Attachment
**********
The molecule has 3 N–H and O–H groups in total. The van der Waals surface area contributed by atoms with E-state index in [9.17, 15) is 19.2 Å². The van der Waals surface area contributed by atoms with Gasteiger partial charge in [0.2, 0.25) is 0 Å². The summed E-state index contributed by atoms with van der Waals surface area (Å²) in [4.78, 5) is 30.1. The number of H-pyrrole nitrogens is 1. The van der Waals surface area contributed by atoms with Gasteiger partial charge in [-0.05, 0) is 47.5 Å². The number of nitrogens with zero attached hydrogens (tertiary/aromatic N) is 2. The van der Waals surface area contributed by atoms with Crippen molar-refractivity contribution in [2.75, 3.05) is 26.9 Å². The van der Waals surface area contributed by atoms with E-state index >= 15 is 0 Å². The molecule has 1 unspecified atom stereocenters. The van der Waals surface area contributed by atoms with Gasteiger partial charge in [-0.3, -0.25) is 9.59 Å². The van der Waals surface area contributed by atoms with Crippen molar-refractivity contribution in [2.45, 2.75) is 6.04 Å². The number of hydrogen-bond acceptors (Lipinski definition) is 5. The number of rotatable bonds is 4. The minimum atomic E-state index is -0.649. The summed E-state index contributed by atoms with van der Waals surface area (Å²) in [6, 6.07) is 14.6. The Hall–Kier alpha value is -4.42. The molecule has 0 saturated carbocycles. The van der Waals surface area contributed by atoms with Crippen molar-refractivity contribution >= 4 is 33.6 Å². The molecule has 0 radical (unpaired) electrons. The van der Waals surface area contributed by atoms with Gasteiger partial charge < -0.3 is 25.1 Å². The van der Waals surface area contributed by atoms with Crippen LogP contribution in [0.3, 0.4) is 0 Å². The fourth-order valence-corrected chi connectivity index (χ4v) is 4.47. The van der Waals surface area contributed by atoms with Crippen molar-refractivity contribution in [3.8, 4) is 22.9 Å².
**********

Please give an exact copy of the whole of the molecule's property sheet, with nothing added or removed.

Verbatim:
The molecule has 3 N–H and O–H groups in total. The van der Waals surface area contributed by atoms with E-state index in [9.17, 15) is 19.2 Å². The van der Waals surface area contributed by atoms with Gasteiger partial charge in [0.2, 0.25) is 0 Å². The summed E-state index contributed by atoms with van der Waals surface area (Å²) in [4.78, 5) is 30.1. The number of H-pyrrole nitrogens is 1. The van der Waals surface area contributed by atoms with Gasteiger partial charge in [-0.05, 0) is 47.5 Å². The number of nitrogens with zero attached hydrogens (tertiary/aromatic N) is 2. The van der Waals surface area contributed by atoms with Crippen molar-refractivity contribution in [2.75, 3.05) is 26.9 Å². The van der Waals surface area contributed by atoms with E-state index >= 15 is 0 Å². The molecule has 1 unspecified atom stereocenters. The van der Waals surface area contributed by atoms with Gasteiger partial charge in [-0.3, -0.25) is 9.59 Å². The van der Waals surface area contributed by atoms with Crippen molar-refractivity contribution in [2.45, 2.75) is 6.04 Å². The number of hydrogen-bond acceptors (Lipinski definition) is 5. The number of rotatable bonds is 4. The minimum atomic E-state index is -0.649. The summed E-state index contributed by atoms with van der Waals surface area (Å²) in [6, 6.07) is 14.6. The Hall–Kier alpha value is -4.42. The molecule has 0 saturated carbocycles. The van der Waals surface area contributed by atoms with Crippen molar-refractivity contribution >= 4 is 33.6 Å². The molecule has 0 radical (unpaired) electrons. The van der Waals surface area contributed by atoms with Gasteiger partial charge < -0.3 is 25.1 Å². The van der Waals surface area contributed by atoms with Crippen LogP contribution in [0.3, 0.4) is 0 Å². The fourth-order valence-corrected chi connectivity index (χ4v) is 4.47. The van der Waals surface area contributed by atoms with Crippen molar-refractivity contribution in [3.8, 4) is 22.9 Å².